Mac proves doctors wrong

Mac Zamani’s parents were told at a young age that Mac would struggle to complete school due to his disabilities. If only they could see where he is now.

Doctors once told Mac Zamani’s parents that Mac would struggle to finish primary school, let alone high school.

But they obviously didn’t know Mac very well and how determined he is. Ironically, it was that comment that fuelled Mac to finish his schooling.

“Because of their assumption they made about my worth, I was determined to prove them wrong,” says Mac.

Mac has multiple disabilities, including a learning disability, and is a wheelchair user. He also has additional chronic illnesses.

In Year 10 and 11, his health began to deteriorate, to the point where he couldn’t continue in mainstream schooling.

When someone mentioned Chisholm offered VCE (Victorian Certificate of Education), Mac and his family decided he would give it a shot.

“I moved to Chisholm because of my health,” says Mac. “Honestly, it was the best decision ever.”

Mac flourished at Chisholm and overcame many hurdles to complete his studies, including moving to TAFE during the COVID-19 lockdowns.

Mac would spend the school holidays getting ahead so that if he had a health flare-up, he wouldn’t fall behind.

If he did end up in hospital, Mac would video call into class or turn up in person after spending the night in emergency with severe seizures.

Mac proved to be a standout student. In 2022, he won VCE Psychology Student of the Year for Frankston Campus.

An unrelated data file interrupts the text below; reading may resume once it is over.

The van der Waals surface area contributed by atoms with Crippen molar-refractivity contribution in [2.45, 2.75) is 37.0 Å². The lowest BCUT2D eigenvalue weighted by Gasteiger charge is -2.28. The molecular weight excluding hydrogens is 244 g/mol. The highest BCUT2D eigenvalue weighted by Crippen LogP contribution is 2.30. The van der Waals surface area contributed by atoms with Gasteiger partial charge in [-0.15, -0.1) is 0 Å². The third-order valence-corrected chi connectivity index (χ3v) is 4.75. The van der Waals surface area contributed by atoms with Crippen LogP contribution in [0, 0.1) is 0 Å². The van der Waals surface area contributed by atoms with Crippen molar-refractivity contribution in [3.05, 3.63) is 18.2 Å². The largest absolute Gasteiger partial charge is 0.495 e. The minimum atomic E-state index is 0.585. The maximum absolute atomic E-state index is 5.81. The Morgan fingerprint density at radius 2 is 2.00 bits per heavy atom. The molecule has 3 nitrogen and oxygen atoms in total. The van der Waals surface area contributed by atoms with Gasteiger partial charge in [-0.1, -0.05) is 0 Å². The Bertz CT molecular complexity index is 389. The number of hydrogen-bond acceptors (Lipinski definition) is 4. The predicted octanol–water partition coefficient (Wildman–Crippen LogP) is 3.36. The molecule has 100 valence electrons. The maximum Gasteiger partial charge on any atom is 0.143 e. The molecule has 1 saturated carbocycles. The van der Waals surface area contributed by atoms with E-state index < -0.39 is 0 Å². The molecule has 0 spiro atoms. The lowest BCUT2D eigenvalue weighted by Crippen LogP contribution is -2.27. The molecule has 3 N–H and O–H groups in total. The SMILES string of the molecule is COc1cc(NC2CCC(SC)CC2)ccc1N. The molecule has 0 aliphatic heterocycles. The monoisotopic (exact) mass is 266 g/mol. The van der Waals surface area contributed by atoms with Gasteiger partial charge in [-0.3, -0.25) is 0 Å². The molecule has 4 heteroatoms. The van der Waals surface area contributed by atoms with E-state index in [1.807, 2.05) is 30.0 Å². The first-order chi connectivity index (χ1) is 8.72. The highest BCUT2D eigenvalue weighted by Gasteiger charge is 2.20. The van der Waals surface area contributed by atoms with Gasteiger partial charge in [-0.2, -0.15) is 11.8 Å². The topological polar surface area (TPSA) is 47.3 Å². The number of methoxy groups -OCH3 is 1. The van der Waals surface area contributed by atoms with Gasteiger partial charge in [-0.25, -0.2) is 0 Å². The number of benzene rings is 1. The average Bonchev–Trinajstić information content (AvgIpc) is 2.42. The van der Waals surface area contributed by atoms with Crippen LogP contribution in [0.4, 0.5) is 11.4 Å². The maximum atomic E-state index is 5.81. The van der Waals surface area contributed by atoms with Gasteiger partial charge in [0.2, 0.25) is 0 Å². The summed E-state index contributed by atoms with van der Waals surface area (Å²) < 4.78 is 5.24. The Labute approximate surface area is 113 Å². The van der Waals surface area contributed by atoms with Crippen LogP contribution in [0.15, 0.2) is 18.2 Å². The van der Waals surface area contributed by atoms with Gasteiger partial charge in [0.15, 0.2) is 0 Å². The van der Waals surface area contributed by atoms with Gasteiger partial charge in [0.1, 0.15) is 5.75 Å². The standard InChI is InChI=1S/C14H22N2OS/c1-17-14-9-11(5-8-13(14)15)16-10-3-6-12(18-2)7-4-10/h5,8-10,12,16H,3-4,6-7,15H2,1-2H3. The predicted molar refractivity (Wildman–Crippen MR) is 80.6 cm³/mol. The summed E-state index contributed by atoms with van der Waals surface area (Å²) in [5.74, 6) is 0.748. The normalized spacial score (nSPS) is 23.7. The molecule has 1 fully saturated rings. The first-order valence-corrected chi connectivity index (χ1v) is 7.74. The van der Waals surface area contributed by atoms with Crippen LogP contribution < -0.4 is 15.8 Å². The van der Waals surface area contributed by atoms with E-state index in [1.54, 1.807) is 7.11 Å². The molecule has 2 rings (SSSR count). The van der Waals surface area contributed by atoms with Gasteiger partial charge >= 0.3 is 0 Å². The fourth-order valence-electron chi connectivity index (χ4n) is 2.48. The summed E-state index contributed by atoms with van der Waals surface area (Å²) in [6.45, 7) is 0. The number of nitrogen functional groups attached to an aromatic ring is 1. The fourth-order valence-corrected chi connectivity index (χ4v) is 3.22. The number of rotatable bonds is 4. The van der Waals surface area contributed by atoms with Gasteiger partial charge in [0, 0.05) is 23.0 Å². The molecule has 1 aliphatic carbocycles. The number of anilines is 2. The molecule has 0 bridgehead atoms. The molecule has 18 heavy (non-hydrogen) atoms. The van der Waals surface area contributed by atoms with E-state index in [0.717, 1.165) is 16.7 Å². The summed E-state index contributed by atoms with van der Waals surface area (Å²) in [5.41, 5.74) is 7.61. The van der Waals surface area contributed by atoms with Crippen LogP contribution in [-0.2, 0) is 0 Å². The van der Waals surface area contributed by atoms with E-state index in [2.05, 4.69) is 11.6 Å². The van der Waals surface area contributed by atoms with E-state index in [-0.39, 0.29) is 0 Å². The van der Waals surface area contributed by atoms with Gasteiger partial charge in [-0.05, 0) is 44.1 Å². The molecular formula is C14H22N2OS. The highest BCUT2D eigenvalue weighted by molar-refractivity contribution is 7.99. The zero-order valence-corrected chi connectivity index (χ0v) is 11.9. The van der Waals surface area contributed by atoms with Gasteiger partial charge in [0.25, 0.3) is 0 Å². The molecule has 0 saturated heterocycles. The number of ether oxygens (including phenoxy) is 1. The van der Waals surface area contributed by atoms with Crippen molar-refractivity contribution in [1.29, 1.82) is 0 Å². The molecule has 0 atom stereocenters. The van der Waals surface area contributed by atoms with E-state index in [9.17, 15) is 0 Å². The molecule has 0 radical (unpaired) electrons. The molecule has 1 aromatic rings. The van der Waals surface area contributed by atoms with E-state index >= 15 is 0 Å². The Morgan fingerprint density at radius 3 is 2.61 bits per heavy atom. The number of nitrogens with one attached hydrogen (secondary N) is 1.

For his extraordinary determination, Mac was also nominated as Secondary Student of the Year at the 2023 Chisholm Education Awards.

“School has always been an uphill battle for me, which is why when I got told I was nominated for this award it meant so much to me,” says Mac.

“From someone who was not meant to finish Year 6 and was destined to be a drop out, I finished Year 12 VCE and I was ranked number one out of four or five of my subjects.”

Mac has been involved in several groups and advocacy initiatives, including Frankston Youth Council, Youth CaLD Disability Collective, Minus18, Youth Disability Advocacy Service, and Children and Young People with Disability Australia’s leadership programs.

He is a youth ambassador for Transcend Australia, a content creator and creative advisor for Project Rockit and was a committee member for the 2022 National Youth Disability Summit. He is also part of headspace Frankston’s Youth Advisory Committee.

In his spare time, Mac loves to write. In 2021 he won ABC Takeover’s Melbourne writing competition for Frankston for his intersectionality piece about how his wheelchair allowed him to accept his queerness.

Mac also loves reading, which he says is ironic because with his dyslexia, he only learnt how to properly read in 2020.

Throw in some public speaking and wheelchair sports, and Mac has a pretty action-packed agenda – one that he only manages to navigate with the help of bullet journaling.

“It’s how I managed to juggle three jobs, Year 12, four different advisory/youth committees and whatever else I was doing,” he says, with a laugh.

So, where to next for Mac?

Well, after finishing up at Chisholm he was accepted into Deakin University’s Bachelor of Occupational Therapy at the Geelong campus.

The distance from home was a bit of a roadblock, so at the time of writing this article, Mac was taking a well-deserved break from study.

“My long-term goal is to move into occupational therapy with a focus on mental health, while continuing all my advocacy and doing writing on the side,” he says.